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Ashker v. California Dep't of Corrections


September 29, 2005


The opinion of the court was delivered by: Claudia Wilken United States District Judge


In this civil rights action, Plaintiff Todd Ashker, a prisoner incarcerated at Pelican State Bay Prison (PSBP), alleged several claims against Defendants. In previous orders the Court resolved all claims with one exception: that Defendants' failure to accommodate Plaintiff's wrist and hand impairment by appointing him a writing assistant for his legal writing violated his rights under the Americans with Disabilities Act (ADA), 42 U.S.C. § 12101 et seq. and § 504 of the Rehabilitation Act of 1973, as amended and codified in 29 U.S.C. § 794(a). Regarding this claim, the Court denied Defendants' motion for summary adjudication on the following issues: (1) whether Plaintiff is disabled within the meaning of the ADA and the Rehabilitation Act; (2) whether Defendants failed reasonably to accommodate Plaintiff's disability between July 31, 1998 and March 11, 1999; (3) whether Defendants failed reasonably to accommodate Plaintiff's disability from March 21, 2000 forward; and (4) whether Defendants acted with discriminatory intent between July 31, 1998 and March 11, 1999. September 27, 2002 Order Granting in Part and Denying in Part Motion for Summary Judgment at 47-48. As a result, claims for two forms of relief remain for adjudication: (1) monetary damages for injuries alleged as a result of claimed delay in providing an accommodation between July 31, 1998 and March 11, 1999 and (2) prospective injunctive and declaratory relief based on alleged violations. The Court granted Defendants leave to conduct further discovery on the issue on whether Plaintiff's impairments qualify as a disability under the ADA and the Rehabilitation Act and to file a second motion for summary adjudication, if appropriate.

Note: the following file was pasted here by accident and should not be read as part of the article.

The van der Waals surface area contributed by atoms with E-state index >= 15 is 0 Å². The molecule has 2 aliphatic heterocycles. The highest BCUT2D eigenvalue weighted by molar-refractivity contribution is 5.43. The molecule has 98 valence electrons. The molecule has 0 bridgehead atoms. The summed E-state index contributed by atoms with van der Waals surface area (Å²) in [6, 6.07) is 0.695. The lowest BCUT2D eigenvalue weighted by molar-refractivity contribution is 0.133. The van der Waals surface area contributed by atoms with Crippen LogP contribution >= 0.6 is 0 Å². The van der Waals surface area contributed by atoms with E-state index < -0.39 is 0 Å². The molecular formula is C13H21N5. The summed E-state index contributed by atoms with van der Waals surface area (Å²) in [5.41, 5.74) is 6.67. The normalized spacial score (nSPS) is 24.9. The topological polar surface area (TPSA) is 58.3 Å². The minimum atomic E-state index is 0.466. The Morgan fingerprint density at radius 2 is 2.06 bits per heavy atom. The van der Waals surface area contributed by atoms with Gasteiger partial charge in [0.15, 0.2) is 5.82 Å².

Id. at 28.

Defendants have filed a second motion for summary adjudication that Plaintiff is not disabled within the meaning of the ADA and the Rehabilitation Act. (Docket # 84). Defendants also move to dismiss all claims against California Department of Corrections (CDC) director Edward S. Alameida, Jr. on the ground that Plaintiff presents no evidence that Alameida or former CDC director Cal Terhune discriminated against Plaintiff because of his disability. This latter motion is DENIED. The Court ruled in the September 27, 2002 Order that Warden Joe McGrath and CDC Director Edward S. Alameida, Jr. in their official capacities were proper defendants and did not grant Defendants leave to move for reconsideration of that ruling. See id. at 23-25. Defendants also request, under Federal Rule of Civil Procedure 25(d)(1), to substitute current PBSP Warden Richard Kirkland, current PBSP Associate Warden for Health Care Barry O'Neill and current CDC Director Jeanne Woodford in place of former PBSP Warden McGrath, former Associate Warden Scribner and former CDC Director Alameida. Plaintiff does not oppose this request. Therefore, this request is granted and the current PBSP and CDC officials are substituted as defendants in their official capacities.